When you don’t get what you pray for
When you don’t get what you pray for… B”H
By April Cobb
As we begin reading Parashat Va’etchanan, we see Moses’ great desire to go into the land with the people, not only just to see it, but to dwell there alongside the people that he had led through the wilderness. Although Moses’ desire was great, Hashem did not allow him to cross over the Jordan alongside the people.
As I read about Moses and how he is pleading with Hashem to go into the land, I can’t help but think of my own pleadings with Hashem. Just as with Moses, there are times in our life when we have a deep desire within ourselves for certain things to take place. We, like Moses, implore Hashem about these things. Sometimes, Hashem sees fit to allow the desire within our heart to come to pass, and sometimes he doesn’t. For those times that he doesn’t, it could be really frustrating and we could allow ourselves to get upset or angry because it is not happening just as we prayed for. Just because we think it is the best thing for us, doesn’t mean that it is the best thing for us at that particular time in our life.
“We need to know that even when it appears that Hashem is hurting us, in reality, He is only helping. All he wants is to act for our benefit, regardless of whether we understand how he is benefiting us.” –”Living Emunah” – Rabbi David Ashear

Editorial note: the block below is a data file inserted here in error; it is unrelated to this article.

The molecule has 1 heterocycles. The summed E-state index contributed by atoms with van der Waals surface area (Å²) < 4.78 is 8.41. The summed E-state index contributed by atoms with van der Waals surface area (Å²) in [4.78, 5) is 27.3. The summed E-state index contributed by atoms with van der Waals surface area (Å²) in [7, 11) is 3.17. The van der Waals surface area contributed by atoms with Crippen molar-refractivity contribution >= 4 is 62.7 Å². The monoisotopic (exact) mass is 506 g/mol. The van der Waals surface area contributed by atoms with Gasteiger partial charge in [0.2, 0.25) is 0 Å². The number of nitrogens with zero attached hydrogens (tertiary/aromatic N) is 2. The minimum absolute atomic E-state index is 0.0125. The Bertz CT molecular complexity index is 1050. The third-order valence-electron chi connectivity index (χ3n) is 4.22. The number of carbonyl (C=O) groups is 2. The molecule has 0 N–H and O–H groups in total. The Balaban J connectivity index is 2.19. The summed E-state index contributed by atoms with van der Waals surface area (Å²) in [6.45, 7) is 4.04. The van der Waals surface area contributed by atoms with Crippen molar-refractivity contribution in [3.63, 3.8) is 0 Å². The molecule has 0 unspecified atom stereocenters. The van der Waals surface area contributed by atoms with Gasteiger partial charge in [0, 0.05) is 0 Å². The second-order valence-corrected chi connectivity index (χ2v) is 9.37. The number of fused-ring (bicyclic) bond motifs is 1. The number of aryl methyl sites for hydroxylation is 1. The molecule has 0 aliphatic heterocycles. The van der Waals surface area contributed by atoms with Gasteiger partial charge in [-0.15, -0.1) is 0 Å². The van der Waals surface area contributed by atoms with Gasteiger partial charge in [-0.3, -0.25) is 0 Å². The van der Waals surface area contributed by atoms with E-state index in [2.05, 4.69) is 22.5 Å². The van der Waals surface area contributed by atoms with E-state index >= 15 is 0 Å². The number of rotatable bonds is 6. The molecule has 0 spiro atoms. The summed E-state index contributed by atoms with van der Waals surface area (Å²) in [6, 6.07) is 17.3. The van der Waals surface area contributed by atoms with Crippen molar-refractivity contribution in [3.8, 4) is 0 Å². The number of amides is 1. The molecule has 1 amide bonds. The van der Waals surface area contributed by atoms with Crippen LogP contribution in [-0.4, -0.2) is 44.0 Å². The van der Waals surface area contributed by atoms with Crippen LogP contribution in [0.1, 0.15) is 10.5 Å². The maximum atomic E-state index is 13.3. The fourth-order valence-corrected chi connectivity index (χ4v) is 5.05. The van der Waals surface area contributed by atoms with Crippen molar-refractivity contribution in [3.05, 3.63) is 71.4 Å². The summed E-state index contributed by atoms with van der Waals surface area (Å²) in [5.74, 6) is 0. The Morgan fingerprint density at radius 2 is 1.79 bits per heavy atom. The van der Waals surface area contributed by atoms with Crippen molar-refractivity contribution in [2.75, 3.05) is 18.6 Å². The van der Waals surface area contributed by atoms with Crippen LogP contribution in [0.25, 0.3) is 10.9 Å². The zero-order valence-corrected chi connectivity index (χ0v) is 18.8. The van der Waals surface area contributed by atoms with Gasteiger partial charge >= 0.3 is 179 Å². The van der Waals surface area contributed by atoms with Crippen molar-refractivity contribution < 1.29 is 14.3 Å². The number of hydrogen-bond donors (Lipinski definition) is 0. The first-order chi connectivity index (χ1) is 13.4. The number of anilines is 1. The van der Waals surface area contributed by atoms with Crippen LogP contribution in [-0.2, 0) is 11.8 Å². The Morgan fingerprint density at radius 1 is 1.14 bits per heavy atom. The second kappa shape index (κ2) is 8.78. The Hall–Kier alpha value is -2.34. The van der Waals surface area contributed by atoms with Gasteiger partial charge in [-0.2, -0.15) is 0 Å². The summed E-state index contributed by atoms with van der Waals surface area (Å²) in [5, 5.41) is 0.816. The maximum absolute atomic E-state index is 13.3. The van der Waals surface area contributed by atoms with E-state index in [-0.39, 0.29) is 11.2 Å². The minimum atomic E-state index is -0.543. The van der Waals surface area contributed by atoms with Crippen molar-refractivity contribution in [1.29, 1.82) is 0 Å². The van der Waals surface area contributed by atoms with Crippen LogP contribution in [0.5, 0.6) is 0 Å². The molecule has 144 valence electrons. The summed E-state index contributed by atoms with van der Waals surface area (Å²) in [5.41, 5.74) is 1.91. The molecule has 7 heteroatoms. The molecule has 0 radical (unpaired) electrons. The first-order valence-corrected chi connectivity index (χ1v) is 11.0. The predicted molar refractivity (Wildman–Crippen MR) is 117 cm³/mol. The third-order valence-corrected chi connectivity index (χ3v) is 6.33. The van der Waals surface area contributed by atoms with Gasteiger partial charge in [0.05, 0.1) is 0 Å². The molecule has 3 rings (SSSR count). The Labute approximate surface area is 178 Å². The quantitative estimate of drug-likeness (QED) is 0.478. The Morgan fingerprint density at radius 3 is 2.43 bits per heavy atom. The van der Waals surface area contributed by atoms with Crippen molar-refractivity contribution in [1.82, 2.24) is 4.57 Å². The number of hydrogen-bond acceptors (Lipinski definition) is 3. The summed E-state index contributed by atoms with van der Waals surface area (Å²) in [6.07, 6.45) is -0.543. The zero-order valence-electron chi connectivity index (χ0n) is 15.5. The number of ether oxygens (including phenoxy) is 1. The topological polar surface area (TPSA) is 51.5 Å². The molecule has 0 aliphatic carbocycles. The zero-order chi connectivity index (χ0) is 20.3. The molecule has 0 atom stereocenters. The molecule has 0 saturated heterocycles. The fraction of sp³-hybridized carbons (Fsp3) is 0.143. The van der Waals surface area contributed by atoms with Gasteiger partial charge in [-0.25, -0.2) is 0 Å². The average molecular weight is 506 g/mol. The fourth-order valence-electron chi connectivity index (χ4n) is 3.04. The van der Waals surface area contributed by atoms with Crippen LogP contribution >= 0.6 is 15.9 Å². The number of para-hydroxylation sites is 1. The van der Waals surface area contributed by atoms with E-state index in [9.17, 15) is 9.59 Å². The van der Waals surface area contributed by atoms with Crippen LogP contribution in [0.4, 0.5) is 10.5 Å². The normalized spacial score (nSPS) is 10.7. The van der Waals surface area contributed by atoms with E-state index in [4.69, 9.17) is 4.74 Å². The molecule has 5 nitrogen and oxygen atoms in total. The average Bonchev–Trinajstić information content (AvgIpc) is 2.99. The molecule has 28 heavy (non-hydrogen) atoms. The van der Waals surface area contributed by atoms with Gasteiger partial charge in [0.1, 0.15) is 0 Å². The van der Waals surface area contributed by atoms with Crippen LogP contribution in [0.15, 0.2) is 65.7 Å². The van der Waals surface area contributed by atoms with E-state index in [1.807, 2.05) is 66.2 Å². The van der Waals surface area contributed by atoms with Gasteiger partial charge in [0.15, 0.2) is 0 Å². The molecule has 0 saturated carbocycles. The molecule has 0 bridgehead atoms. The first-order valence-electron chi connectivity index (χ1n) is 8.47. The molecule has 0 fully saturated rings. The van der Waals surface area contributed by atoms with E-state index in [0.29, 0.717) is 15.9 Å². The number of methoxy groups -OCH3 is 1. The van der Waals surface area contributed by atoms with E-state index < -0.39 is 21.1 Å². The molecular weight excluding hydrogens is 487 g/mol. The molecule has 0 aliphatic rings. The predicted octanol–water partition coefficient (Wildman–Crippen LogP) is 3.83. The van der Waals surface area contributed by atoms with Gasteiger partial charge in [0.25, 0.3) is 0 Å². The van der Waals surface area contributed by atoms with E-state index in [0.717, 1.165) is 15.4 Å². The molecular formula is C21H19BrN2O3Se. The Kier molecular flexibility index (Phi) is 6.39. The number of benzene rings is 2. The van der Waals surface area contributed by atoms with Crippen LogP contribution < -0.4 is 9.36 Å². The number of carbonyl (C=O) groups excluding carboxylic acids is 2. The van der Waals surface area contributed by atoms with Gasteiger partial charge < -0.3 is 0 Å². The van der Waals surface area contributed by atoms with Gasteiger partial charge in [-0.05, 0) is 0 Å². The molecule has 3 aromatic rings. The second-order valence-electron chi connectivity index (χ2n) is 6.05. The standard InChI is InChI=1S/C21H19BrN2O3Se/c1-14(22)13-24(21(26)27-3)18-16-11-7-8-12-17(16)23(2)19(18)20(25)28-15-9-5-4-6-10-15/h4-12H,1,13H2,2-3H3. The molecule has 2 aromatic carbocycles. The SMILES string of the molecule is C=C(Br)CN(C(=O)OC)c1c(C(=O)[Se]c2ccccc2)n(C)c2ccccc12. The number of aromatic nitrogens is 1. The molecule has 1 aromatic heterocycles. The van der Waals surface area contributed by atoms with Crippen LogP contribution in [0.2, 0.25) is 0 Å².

The story is told of a man who was waiting to board his flight from Eretz Yisrael when he felt hungry. He went to one of the shops near the gate, purchased a box of doughnuts, and returned to the gate. He put his bag in front of him on the floor, and then took a doughnut from the box, which was on the seat next to him. He then noticed that the man sitting two seats over, on the other side of the doughnuts, thrust his hand into the box and took a doughnut. The man couldn’t believe it. What chutzpah! But it didn’t stop there. The man continued helping himself, one doughnut at a time. And so this continued, with both men eating doughnuts until finally there was only one doughnut left. The other man took it, broke it into two pieces, took one piece for himself and left the other half.
The man could not believe his eyes. This was outrageous. How can someone steal someone else’s food so flagrantly?
He finally got on the plane, and when he got settled into his seat, he opened his bag to get something. He was shocked to see the full box of doughnuts that he had purchased, still unopened. It had seemed as though the man sitting next to him was taking, but in reality, he was giving.
It can seem that by not getting what we pray for, that Hashem is withholding something good from us. In reality, He only gives continuously. Hashem loves us more than we can ever imagine. We should always trust and know that Hashem allows all things into our life so that we may choose to draw ever closer to Him. Whatever life brings, may we all grow in our bitachon (trust) and emunah (confidence) in Hashem.